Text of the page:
Harrisburg Elementary School students received a letter home last week from Principal Steven “Coach P” Puckett attached to their math and reading standardized test scores with a rather unconventional message – test scores, he said, don’t mean everything.
In the letter, addressed individually to each student, Puckett told students that their MAP test scores – a Common Core state standards initiative – “Don’t mean everything.”
“These tests do not always assess everything that makes each and every one of you special and unique. They do not know you the same way that your teachers do, the way I hope to, and certainly not the way your families do,” Puckett wrote.
The letter continues, “These tests do not know that you may have scored a basket in your game yesterday. These tests do not know that you may fluently speak two languages, play a musical instrument, be a wonderful dancer or paint beautiful pictures. Tests do not know you have a smile that will light up the world or a laugh that is so positively contagious it makes others laugh too!...These tests can not possibly know how deeply loved you are by your teachers, your friends, and your family.”
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Puckett used his letter to try to explain to students why they are required to take the tests, writing, “…Your MAP scores give us a little information about how you are progressing in class or areas that we can continue to improve in, but they do not tell us everything….You should be very proud of your effort. I know we are. But please remember there are many ways of being smart. As your principal, I am so glad I get to work and learn from someone like you!”
Aimee Kochan, mother of two Harrisburg Elementary children, opened the letter when her sons got home from school and shared it on Facebook along with the caption “One of the reasons I love our principal!”
Kochan said Puckett stresses to students the importance of doing your best, but recognizes that “not all kids will exceed expectations.”
“I just felt like it was such an encouragement for kids who may not have the support required to get the high grades their peers are able to achieve,” Kochan said.
“Maybe their parents can’t afford to give them a good breakfast or life circumstances result in poor sleep habits. These kids may not perform well, but may have other areas to be proud of themselves. I think Coach P. really showed some kids that it’s OK that they got a lower score this time and congratulating the effort may help them to put forth more effort next time.”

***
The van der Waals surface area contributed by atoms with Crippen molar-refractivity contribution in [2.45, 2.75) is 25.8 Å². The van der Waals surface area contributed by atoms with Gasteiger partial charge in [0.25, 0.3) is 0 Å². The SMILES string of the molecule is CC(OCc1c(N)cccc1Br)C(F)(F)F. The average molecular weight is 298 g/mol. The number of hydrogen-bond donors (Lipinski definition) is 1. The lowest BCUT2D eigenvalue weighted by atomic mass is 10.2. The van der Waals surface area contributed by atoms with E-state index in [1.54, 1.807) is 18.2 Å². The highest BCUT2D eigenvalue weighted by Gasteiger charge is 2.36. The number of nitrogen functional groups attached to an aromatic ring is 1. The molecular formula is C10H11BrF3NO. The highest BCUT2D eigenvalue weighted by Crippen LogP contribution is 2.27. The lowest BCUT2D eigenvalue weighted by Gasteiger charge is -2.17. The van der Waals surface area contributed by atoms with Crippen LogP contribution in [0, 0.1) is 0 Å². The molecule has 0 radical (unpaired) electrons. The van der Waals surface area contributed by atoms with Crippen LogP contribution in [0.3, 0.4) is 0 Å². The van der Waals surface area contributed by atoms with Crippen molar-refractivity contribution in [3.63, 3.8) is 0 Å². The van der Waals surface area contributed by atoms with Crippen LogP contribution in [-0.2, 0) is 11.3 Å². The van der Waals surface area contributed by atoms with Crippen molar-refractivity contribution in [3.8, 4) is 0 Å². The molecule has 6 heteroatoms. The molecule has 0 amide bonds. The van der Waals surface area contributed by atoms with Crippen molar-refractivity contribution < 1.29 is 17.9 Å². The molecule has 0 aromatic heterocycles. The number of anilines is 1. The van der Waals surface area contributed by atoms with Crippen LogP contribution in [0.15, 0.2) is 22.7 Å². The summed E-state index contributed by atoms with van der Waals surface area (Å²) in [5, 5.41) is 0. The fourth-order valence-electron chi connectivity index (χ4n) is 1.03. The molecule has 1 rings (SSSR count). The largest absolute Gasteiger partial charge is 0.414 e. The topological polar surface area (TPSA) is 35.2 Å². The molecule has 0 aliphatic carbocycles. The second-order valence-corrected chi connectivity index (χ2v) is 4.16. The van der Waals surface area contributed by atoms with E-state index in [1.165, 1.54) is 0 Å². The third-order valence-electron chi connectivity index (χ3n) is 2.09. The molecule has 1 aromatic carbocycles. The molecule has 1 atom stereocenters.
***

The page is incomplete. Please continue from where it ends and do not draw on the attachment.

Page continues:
Puckett said the idea was not entirely original – he saw a similar form letter at a recent district accreditation meeting – but that he tailored it to fit Harrisburg Elementary’s students and “game plan.”
The school’s motto, “Winning the Game of Life” comes from the school’s “Game Plan for Greatness,” a five step guide that students and faculty strive for.
“No. 1 is, ‘be positive,’” Puckett said. “Positivity has made a huge difference in my life.”
Puckett has received emails from parents about the letter and spoke with school staff who did not know about the letters until they distributed them.
“It’s been cool, we’ve gotten some good feedback from it,” Puckett said.
“More than one (teacher) said they were brought to tears from just reading the letter…it feels good to know that people recognize that we do know our kids aren’t just little robots that take tests.”
As a parent himself, Puckett knows how proud parents tend to be of their kids, regardless of their talents or merit.
“Being a parent too…I want everyone to look at my child the way I look at him. And I look at him like there’s no one greater,” Puckett said.
Puckett said he believes in the accountability of testing and assessing students and he always encourages students to do their best. He wants them to know, however, that it is just one area of assessment.
“We want our kids to believe in themselves, because they’re great kids,” Puckett said. “It came from our heart…this is what we believe.”